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Two celebrated series of paintings by Pre-Raphaelite artist Edward Burne-Jones have been brought together for the first time in their entirety in a new exhibition at Tate Britain. The large scale works known as The Briar Rose (c1890) and the unfinished Perseus series (started in 1875) – the artist’s most famous narrative cycles – are at the centre of a new exhibition, Edward Burne-Jones: Pre-Raphaelite Visionary, which opened at the gallery yesterday. The Briar Rose features four canvasses – shown in a museum setting together for the first time – which illustrate the fairy tale of Sleeping Beauty while the Perseus cycle, commissioned by then-MP and future PM Arthur Balfour, was intended to be 10 large scale oil paintings retelling the ancient myth of Perseus but was only partly realised (the display includes four finished paintings and six full scale preparatory drawings). The other 150 works on show in this display – the first major Burne-Jones retrospective to be held in London in more than 40 years – include paintings, tapestries and stained glass panels. Among other highlights are the large scale paintings Love among the Ruins (1870-73) and The Wheel of Fortune (1883), the stained glass work, The Good Shepherd (1857-61), and altar piece The Adoration of the Magi (1861), drawings including Desiderium (1873), portraits such as those of Amy Gaskell (1893) and Lady Windsor (1893-95) and embroideries, illustrated books and large scale tapestries including The Arming and Departure of the Knights of the Round Table on the Quest for the Holy Grail (1890-1894) and the Adoration of the Magi (1894). Runs until 24th February. Admission charge applies. The exhibition is accompanied by a programme of talks and events. For more, see www.tate.org.uk. PICTURE: The Briar Wood 1874-84, oil paint on canvas, The Faringdon Collection Trust.

Fictional pirates in popular culture are the subject of a new exhibition at the V&A Museum of Childhood in Bethnal Green. A Pirate’s Life For Me explores the origins and characters of fictional pirates through more than 80 objects including David Munrow’s unpublished play Barnacle Bill, toys designed by Playmobil (exhibition sponsor) and Lego, the first ever painting of Captain Pugwash (pictured), six 18th century Spanish doubloons and the original illustration of the costume design for Captain Hook for the first ever theatrical production of Peter Pan in 1904. Young visitors to the exhibition are invited to take a journey starting at a seaside tavern where they will find a mysterious map which leads on to a pirate boutique, large scale pirate ship and tropical “treasure island”. The exhibition runs until 22nd April. Admission is free. For more, see www.vam.ac.uk/moc/whats-on. PICTURE: Framed painting of Captain Pugwash, painted by John Ryan, 1950, oil on board, © John Ryan Estate.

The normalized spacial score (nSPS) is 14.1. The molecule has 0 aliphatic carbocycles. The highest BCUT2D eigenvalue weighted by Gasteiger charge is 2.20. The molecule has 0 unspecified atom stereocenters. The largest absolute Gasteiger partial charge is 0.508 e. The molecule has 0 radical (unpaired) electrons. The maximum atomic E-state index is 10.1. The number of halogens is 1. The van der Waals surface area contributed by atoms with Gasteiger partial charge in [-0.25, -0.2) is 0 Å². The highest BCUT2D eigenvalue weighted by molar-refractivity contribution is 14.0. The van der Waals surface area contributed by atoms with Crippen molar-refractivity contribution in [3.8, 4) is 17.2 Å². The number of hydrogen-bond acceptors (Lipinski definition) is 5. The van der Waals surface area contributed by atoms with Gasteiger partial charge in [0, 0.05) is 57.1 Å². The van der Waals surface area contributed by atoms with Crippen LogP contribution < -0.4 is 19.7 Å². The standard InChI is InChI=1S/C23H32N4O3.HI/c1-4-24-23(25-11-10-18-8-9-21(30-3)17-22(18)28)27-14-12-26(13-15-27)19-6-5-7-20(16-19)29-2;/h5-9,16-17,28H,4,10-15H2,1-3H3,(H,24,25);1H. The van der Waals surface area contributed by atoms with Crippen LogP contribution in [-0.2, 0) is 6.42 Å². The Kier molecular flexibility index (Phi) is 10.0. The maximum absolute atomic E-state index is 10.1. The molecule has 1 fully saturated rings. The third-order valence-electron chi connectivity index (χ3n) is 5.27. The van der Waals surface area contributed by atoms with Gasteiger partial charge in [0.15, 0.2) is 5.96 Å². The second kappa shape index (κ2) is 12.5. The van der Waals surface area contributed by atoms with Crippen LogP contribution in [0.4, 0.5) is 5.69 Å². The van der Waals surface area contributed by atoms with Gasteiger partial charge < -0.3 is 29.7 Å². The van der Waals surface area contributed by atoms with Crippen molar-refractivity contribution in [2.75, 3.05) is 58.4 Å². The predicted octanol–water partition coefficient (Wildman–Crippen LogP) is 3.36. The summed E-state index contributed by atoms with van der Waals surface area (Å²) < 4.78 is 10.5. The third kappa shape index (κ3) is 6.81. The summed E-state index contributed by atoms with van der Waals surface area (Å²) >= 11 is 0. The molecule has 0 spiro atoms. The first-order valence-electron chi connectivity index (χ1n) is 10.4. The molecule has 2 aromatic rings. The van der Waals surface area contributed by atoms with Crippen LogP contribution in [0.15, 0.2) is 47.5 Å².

The British Museum’s new Albukhary Foundation Gallery of the Islamic World opened to the public last week with a display featuring a “comprehensive presentation of the Islamic world through art and material culture” including everything from architectural fragments of a Persian port city and courtly treasures of intricate craftsmanship to rich textiles from the Ottoman Empire and contemporary art. Among the objects on show, which cover the period from the 7th century to the present day, are the 14th century illustrated Persian epic, Shahnama (Book of Kings), and the 16th-century Indian Mughal emperor Akbar’s Hamzanama (Adventures of Hamza), elaborate 19th-century mother-of-pearl inlaid wooden Turkish bath clogs, a brightly decorated Uzbek woman’s robe with Russian lining and 21 stones, an installation of 21 paintings by Idris Khan created in response to the new gallery. A series of free public events is being held to mark the opening. Located in Rooms 42-43. The opening follows the reopening late last month of the Mitsubishi Corporation Japanese Galleries showing off some 430 artworks and artefacts from the museum’s Japanese collection. They included several newly acquired objects, such as a Edo period complete set of Samurai armour bearing the crest of the More clan and Time Waterfall – panel #8 (Blue), a contemporary digital artwork by Miyajima Tatsuo which will greet people as they enter. Found in Rooms 92-94. Admission is free. For more, see www.britishmuseum.org.